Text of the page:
Observe that, in most cases, the first round of changes (sometimes even the second) focus on material items, such as shoes, clothing, jewellery, etc. That’s okay, but invite your group to consider what other changes could be made. For example, changing one’s facial appearance (to a bigger smile,) not to mention, changing one’s mind, opinion or attitude.
Note that many people will benefit from looking at what others do to inspire their own changes. Nothing wrong with this, but it will give people a few ideas of possible differences to look for in their partner. If you wish to make these observations more difficult, form two lines of people with their backs to one another.
Small Groups: Establish groups of four (or six) people, and invite two (or three) people to identify all of the changes in the other two (or three) people.
Memory Test: Pairs remain back-to-back throughout the whole exercise. Their challenge is to recall/remember as many details about their partner as they can, such as the colour of their clothing, which way they part their hair, shirt tucked in or not, etc. This exercise often highlights the little details we do not notice.
Advanced Spotting: Take a look at The Rock to explore another simple trust-building exercise which focuses on the subtle changes in the appearance of others.
Open the Virtual Adaptation tab to learn how to present this activity online.
In advance, frame the experience and announce that each person will have approx 2 minutes to share the exercise with a (random) partner. Explain that each partnership will start with 10 seconds facing the camera, then 30 seconds with their back to the camera (making changes to their appearance) and then upon returning to the camera, another minute or so to spot the differences in their partner. When ready, use the breakout room function to (randomly?) divide your group into pairs. Reflect, and then repeat as necessary with the same pairs or different pairs.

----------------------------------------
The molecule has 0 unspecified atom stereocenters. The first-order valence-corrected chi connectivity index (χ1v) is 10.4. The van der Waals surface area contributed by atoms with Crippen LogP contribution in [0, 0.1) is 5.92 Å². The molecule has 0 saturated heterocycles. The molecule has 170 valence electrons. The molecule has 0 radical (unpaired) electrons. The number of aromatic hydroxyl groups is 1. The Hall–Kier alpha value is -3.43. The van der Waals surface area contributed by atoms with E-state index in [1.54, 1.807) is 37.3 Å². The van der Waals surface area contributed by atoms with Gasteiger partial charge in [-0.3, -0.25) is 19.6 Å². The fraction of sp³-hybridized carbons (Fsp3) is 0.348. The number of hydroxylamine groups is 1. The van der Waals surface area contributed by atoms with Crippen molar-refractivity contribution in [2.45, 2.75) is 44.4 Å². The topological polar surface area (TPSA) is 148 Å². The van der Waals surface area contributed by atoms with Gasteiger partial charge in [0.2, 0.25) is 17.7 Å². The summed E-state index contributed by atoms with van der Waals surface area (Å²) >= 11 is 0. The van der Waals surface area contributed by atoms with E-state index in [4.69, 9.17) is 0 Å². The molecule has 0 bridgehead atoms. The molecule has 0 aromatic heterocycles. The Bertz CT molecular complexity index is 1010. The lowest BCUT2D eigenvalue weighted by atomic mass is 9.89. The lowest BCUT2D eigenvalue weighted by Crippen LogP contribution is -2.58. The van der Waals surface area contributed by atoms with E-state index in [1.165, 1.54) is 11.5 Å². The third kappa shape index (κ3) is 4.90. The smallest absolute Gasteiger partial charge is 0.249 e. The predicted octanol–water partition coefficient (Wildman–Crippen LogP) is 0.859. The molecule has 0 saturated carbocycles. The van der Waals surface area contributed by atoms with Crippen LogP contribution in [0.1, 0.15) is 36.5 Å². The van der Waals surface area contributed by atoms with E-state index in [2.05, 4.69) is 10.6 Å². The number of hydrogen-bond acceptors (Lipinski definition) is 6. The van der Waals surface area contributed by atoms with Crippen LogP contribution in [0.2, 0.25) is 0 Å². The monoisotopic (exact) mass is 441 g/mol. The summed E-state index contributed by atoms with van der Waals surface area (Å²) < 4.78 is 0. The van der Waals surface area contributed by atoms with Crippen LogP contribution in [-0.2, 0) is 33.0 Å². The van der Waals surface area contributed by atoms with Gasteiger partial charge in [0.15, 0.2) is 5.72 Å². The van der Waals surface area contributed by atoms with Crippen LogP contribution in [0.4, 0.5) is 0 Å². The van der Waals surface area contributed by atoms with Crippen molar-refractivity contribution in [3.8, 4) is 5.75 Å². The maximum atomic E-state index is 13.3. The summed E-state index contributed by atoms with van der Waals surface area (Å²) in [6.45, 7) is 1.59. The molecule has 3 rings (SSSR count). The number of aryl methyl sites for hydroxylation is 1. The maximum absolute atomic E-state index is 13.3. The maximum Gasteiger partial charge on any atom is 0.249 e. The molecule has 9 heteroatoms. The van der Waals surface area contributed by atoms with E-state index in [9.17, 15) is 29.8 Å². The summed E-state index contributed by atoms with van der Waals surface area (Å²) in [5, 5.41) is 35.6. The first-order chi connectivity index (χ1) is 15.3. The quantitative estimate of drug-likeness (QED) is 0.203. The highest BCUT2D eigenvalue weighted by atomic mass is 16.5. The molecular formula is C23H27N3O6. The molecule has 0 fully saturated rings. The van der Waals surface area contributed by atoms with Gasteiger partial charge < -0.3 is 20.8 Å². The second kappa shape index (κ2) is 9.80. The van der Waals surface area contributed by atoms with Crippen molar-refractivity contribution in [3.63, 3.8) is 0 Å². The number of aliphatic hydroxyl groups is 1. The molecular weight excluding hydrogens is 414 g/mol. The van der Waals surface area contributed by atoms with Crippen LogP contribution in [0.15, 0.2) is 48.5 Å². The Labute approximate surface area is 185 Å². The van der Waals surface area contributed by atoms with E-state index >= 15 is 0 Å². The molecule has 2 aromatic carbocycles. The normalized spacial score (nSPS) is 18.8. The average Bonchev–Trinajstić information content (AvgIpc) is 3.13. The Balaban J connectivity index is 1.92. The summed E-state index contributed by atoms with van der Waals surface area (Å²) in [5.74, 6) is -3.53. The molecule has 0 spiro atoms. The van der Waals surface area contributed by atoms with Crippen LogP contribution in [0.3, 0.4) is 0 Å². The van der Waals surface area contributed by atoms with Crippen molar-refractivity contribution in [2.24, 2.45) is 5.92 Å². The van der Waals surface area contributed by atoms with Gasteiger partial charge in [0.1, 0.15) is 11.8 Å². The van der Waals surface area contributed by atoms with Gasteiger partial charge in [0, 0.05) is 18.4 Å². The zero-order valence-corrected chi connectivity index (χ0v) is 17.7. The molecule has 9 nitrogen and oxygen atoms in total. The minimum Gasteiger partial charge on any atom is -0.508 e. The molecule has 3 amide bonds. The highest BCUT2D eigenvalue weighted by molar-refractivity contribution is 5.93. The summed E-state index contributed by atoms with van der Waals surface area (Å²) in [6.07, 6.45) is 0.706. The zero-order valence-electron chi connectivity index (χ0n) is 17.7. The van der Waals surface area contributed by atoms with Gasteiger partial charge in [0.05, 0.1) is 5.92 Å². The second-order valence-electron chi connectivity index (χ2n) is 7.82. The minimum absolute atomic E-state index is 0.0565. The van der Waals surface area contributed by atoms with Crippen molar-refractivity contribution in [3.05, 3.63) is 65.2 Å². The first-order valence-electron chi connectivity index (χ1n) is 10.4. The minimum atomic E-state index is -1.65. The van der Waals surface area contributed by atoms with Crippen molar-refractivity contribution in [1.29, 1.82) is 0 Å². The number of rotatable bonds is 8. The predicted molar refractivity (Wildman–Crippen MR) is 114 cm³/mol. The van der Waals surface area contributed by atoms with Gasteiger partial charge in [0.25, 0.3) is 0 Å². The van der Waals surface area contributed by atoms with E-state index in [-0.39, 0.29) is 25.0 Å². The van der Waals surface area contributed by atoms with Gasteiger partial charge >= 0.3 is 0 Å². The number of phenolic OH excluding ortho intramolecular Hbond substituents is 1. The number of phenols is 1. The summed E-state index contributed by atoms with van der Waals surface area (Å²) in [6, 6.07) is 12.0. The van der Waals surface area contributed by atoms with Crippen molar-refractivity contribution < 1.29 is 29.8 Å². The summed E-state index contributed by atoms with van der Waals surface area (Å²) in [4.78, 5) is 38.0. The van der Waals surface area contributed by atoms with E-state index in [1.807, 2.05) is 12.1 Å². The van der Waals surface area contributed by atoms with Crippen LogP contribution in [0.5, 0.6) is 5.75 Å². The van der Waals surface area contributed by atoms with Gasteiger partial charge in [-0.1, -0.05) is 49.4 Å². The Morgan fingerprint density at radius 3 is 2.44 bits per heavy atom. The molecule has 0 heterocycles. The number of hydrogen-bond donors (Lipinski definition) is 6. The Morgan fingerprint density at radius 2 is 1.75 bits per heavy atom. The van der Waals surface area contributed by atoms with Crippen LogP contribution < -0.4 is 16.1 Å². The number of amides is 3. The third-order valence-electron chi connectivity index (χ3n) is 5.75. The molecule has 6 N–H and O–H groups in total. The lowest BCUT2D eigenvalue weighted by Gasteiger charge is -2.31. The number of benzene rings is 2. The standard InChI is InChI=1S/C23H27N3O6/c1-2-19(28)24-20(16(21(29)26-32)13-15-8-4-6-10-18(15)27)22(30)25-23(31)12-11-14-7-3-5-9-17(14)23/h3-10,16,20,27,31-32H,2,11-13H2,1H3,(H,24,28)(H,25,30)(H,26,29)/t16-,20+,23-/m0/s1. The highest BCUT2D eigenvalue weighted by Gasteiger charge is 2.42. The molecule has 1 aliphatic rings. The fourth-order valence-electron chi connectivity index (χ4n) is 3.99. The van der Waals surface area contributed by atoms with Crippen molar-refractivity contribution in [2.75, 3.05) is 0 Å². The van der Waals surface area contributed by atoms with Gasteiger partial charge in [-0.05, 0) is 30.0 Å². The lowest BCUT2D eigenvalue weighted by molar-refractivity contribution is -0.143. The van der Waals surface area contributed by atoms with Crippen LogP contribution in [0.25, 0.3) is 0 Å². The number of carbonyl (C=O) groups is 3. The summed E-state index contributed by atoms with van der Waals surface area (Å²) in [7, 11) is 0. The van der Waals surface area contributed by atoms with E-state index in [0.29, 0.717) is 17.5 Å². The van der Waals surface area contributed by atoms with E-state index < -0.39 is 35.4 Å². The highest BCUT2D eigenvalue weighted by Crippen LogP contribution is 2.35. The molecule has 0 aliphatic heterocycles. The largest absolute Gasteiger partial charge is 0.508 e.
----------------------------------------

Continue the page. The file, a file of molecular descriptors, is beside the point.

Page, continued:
So as to not limit the spotting to the upper torso only, invite people to stand back from their screens to permit their partner to see more of their partner’s body. Admittedly, this variation will demand higher quality video cameras to assist partners to clearly identify what the differences are.
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Useful Framing Ideas
I often joke with my partner that if she was ever lost, I may never see her again because I would rarely be able to describe to the police what she was wearing the last time I saw her. Horrible I know, but it’s true. Maybe you’ve had this experience too? It’s not uncommon for people to overlook the smaller details of something, but sadly, even really obvious details are missed too. Let’s sharpen our observation skills just a little in this next exercise…
You may have heard of the general principle that approx 75% of our communication is picked up via non-verbal cues, such as facial expressions, eye contact, etc. Much the same is true for our vision – most of what we ‘see’ is more than just a reflection of the objects which hit our retinas. Yet, only a small fraction of this information is ever consciously noted by our brain or memory. This next exercise will illustrate this point brilliantly…
A favourite game of my 5-year old son is ‘spot the difference’ – you know, this game often appears in children’s activity books, in which two very similar images appear side-by-side and you have to identify the 5 or so differences which exist between them. We’re about to play something very similar…
Reflection Tips & Strategies
Coupled with one or more reflection strategies, here are some sample questions you could use to process your group’s experience after playing this partner observation-skills exercise:
Was it difficult for you to change three (or six) things about your appearance? Why?
Was the first round easier than the second round to spot the differences in your partner’s appearance? Why?
Where did you focus most of your attention to spot the difference?
Early on, did you think to change your facial expressions, or attitude? Why?
Can you think of examples of subtle differences we often overlook in others? What is a possible impact of this?
The inspiration for Spot The Difference, and many more fun, trust-building exercises, was sourced from the following publication: